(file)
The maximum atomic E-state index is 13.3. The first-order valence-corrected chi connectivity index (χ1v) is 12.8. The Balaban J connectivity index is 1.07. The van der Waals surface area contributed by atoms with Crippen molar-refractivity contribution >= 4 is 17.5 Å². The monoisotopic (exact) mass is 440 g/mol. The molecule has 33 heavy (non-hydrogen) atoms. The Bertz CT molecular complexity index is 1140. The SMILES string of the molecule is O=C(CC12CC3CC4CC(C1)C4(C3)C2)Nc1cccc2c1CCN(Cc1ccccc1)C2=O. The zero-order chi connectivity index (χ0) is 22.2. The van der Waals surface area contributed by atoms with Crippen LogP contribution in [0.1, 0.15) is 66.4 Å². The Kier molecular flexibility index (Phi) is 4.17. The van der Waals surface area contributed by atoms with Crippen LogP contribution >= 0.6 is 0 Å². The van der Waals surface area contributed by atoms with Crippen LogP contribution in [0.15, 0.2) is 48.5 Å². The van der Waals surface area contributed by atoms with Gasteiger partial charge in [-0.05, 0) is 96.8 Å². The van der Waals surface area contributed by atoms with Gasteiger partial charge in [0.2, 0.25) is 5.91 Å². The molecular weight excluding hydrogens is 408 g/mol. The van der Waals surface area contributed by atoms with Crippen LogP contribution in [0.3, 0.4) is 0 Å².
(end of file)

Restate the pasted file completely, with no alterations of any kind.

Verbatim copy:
The maximum atomic E-state index is 13.3. The first-order valence-corrected chi connectivity index (χ1v) is 12.8. The Balaban J connectivity index is 1.07. The van der Waals surface area contributed by atoms with Crippen molar-refractivity contribution >= 4 is 17.5 Å². The monoisotopic (exact) mass is 440 g/mol. The molecule has 33 heavy (non-hydrogen) atoms. The Bertz CT molecular complexity index is 1140. The SMILES string of the molecule is O=C(CC12CC3CC4CC(C1)C4(C3)C2)Nc1cccc2c1CCN(Cc1ccccc1)C2=O. The zero-order chi connectivity index (χ0) is 22.2. The van der Waals surface area contributed by atoms with Crippen LogP contribution in [0.1, 0.15) is 66.4 Å². The Kier molecular flexibility index (Phi) is 4.17. The van der Waals surface area contributed by atoms with Crippen LogP contribution >= 0.6 is 0 Å². The van der Waals surface area contributed by atoms with Crippen LogP contribution in [0.15, 0.2) is 48.5 Å². The van der Waals surface area contributed by atoms with Gasteiger partial charge in [-0.05, 0) is 96.8 Å². The van der Waals surface area contributed by atoms with Gasteiger partial charge in [0.2, 0.25) is 5.91 Å². The molecular weight excluding hydrogens is 408 g/mol. The van der Waals surface area contributed by atoms with Crippen LogP contribution in [0.3, 0.4) is 0 Å².